Yeah, I don't know why I discuss anything with him. He's a stubborn old chauvinist, so even if I present him with irrefutable proof, he won't accept.

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Response to Rorey (Original post)

Mon Jan 1, 2018, 01:03 PM

7. I've heard that it can be too cold to snow

but I don't believe that either.

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Response to TexasProgresive (Reply #7)

Mon Jan 1, 2018, 01:08 PM

9. I heard that too, but...

I thought it was that it's less likely to snow when it gets very, very cold.

Thanks! Now I have another question to ponder today.

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Response to Rorey (Original post)

Mon Jan 1, 2018, 01:06 PM

8. If you heat up ice to melt it

It's temperature will pause at 32 degrees until it fully melts, because the melting process requires energy. Also, if you mix ice and water in a glass at room temperature, the temperature of both will go to 32 degrees until the ice melts.

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Response to Rorey (Original post)

Mon Jan 1, 2018, 01:29 PM

10. Logic would say that snow (or any water form) would tend to be at the temperature...

of its surroundings, like pretty much any other substance. (One would think Antarctic snow would be pretty damn cold.)

Proving it from the warmth of my living room is something else, though.

This should help:

https://nsidc.org/cryosphere/snow/science/characteristics.html

Snow depth and temperature

The snow surface temperature is controlled by the air temperature above. The colder the air above, the colder the snow layers near the surface will be, especially within the top 30 to 45 centimeters (12 to 18 inches). Snow near the ground in deeper snowpack is warmer because it is close to the warm ground. The ground is relatively warm because the heat stored in the ground over the summer is slow to dissipate. In addition, snow is a good insulator, just like the insulation in the ceiling of a house, and thus slows the flow of heat from the warm ground to the cold air above.

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Response to TreasonousBastard (Reply #10)

Mon Jan 1, 2018, 01:34 PM

11. Thank you. I agree with logic.

And science.

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Response to Rorey (Original post)

Mon Jan 1, 2018, 01:40 PM

12. Just think about it.

If the air and ground temperatures are below 32, the snow on top would have to be colder, and would almost inevitably be the same temp as the ground and/or air.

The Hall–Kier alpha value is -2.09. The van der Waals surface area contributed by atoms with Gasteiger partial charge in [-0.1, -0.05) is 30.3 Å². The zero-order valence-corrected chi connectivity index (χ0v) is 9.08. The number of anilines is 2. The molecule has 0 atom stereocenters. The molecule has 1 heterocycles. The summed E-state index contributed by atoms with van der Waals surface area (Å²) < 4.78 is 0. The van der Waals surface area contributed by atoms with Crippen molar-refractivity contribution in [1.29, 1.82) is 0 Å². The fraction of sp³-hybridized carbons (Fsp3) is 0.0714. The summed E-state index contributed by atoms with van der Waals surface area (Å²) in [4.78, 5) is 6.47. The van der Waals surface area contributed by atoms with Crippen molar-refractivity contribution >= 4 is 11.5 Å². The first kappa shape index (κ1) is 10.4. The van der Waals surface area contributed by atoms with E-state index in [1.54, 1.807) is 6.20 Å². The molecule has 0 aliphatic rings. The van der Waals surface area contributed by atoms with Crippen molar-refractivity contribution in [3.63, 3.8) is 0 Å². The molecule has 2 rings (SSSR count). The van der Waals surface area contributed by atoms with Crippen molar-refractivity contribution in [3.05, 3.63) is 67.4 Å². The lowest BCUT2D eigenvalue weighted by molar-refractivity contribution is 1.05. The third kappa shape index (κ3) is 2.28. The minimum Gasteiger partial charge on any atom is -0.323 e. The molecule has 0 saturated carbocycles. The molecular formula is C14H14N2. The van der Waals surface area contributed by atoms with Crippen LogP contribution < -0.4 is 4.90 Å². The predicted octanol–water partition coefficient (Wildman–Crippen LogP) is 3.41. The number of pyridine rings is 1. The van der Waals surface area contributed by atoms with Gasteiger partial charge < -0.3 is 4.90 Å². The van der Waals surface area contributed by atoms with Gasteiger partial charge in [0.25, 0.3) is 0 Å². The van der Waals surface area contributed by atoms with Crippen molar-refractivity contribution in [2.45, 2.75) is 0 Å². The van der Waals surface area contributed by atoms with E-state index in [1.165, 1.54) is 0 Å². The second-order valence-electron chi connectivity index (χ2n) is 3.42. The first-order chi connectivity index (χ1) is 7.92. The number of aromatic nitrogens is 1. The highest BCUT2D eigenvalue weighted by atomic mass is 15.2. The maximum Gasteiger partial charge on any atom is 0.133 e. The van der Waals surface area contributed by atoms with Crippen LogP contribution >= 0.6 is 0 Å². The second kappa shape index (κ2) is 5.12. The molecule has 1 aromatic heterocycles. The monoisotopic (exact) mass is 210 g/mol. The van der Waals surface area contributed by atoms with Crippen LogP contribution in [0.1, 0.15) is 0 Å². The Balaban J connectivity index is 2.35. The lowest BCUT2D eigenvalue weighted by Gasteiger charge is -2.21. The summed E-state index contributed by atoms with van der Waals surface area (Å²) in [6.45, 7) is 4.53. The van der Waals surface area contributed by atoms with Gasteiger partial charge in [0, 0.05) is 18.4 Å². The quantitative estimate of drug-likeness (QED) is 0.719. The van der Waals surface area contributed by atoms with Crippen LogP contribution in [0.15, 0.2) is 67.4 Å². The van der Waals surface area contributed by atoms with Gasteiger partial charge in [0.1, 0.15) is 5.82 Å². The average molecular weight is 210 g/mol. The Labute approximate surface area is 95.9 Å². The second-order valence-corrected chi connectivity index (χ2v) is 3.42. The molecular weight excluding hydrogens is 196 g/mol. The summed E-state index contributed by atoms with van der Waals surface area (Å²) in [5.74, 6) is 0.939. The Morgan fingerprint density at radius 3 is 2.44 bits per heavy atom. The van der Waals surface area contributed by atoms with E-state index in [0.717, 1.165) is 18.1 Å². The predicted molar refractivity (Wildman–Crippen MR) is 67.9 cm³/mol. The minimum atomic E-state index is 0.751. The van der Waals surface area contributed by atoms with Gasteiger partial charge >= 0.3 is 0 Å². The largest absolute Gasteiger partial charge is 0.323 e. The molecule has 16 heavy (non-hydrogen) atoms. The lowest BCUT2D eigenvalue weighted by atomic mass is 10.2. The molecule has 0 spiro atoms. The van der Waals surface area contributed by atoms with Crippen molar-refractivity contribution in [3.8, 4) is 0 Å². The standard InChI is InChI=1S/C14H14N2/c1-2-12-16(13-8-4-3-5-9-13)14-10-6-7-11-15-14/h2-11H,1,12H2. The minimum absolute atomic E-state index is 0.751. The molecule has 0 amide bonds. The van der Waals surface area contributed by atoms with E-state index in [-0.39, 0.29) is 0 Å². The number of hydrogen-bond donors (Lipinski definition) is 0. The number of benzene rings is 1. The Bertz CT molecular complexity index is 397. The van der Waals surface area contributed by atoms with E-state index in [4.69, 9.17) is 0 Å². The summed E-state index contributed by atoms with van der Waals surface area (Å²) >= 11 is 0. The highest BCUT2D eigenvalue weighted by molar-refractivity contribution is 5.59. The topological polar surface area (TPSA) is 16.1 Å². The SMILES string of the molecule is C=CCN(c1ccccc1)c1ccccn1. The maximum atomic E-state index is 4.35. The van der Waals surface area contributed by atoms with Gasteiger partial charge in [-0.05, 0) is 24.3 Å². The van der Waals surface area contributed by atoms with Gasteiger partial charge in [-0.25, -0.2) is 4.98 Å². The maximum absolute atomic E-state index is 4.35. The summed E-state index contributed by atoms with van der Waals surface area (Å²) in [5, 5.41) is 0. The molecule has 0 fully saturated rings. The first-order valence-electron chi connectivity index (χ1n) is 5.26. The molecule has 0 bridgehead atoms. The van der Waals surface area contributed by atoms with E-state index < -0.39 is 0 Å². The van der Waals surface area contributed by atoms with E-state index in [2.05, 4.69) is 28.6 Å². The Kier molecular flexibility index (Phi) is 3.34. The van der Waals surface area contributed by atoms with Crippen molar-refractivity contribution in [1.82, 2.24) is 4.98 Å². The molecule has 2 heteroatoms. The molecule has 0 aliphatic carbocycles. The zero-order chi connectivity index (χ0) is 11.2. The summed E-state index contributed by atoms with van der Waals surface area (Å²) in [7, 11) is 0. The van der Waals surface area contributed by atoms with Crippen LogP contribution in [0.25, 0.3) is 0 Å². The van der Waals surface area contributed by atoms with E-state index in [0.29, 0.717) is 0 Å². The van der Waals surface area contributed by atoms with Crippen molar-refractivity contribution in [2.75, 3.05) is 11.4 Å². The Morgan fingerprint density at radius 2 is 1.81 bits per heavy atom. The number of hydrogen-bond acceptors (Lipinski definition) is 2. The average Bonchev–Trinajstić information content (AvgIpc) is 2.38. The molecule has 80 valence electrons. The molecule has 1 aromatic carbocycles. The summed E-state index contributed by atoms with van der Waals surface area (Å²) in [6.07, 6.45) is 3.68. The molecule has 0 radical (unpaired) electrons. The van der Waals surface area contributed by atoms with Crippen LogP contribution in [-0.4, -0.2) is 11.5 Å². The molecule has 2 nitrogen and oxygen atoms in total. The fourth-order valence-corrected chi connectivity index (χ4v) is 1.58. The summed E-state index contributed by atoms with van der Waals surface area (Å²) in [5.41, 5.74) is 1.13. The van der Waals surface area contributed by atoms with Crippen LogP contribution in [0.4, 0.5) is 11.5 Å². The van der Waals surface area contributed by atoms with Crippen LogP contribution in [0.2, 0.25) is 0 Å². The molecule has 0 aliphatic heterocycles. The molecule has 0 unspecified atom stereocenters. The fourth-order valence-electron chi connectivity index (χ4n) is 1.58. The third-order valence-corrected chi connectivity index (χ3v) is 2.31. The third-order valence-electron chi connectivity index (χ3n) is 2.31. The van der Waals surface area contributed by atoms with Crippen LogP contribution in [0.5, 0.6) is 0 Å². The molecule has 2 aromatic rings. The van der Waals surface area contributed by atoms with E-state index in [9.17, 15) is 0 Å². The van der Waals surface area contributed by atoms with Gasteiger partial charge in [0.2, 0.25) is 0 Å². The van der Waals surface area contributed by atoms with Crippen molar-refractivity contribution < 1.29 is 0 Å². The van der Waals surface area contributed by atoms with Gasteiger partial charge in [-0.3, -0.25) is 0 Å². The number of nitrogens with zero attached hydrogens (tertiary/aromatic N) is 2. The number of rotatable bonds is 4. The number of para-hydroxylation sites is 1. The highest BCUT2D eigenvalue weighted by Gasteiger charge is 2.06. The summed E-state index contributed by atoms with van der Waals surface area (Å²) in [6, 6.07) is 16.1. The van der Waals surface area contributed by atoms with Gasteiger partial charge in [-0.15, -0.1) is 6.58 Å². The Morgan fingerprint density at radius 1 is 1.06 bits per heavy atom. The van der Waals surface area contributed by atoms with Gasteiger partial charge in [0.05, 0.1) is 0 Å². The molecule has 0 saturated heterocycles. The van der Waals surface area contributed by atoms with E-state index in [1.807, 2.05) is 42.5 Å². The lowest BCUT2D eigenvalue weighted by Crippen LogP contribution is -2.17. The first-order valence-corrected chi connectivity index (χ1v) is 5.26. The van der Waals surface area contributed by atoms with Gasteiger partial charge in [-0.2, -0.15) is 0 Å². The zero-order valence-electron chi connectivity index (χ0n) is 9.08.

As for the melting temp of snow, sometimes I wonder. My back yard has a fence a bit over five feet high on the south side, so it casts a shadow that lasts for several months during the winter. Many times after it has snowed and warmed up into the 40's or even 50's, the snow will linger because it gets no sun. I suppose the explanation would be that the snow in the shadow creates a micro-climate, keeping that temperature below freezing, so the snow is slow to melt.

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Response to Rorey (Original post)

Mon Jan 1, 2018, 03:22 PM

15. When I grew up and later as a teacher I read

"The "Little House" books by Laura Installs Wilder and learned a lot about all sorts of things. One thing that their family did while living in South Dakota during a long, hard Winter was that snow can act as an insulator. You can build a cave, tunnel, even an igloo (not in her books). If it is below freezing outside but you have a ton of snow and wind the snow will keep colder air and wind out and your body heat and breath will create a layer of ice for further insulation. That is what the books said and it makes sense.

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Response to Rorey (Original post)

Mon Jan 1, 2018, 03:53 PM

16. Someone once told me ...

... it doesn't snow when the air temperature is below freezing.

I spent a lot of time in Canada and Maine when it was way below freezing temps,
and snowing.

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Response to Rorey (Original post)

Wed Jan 3, 2018, 12:59 PM

17. I was told that it only snows between 20 and 40deg.F

I found that to be true.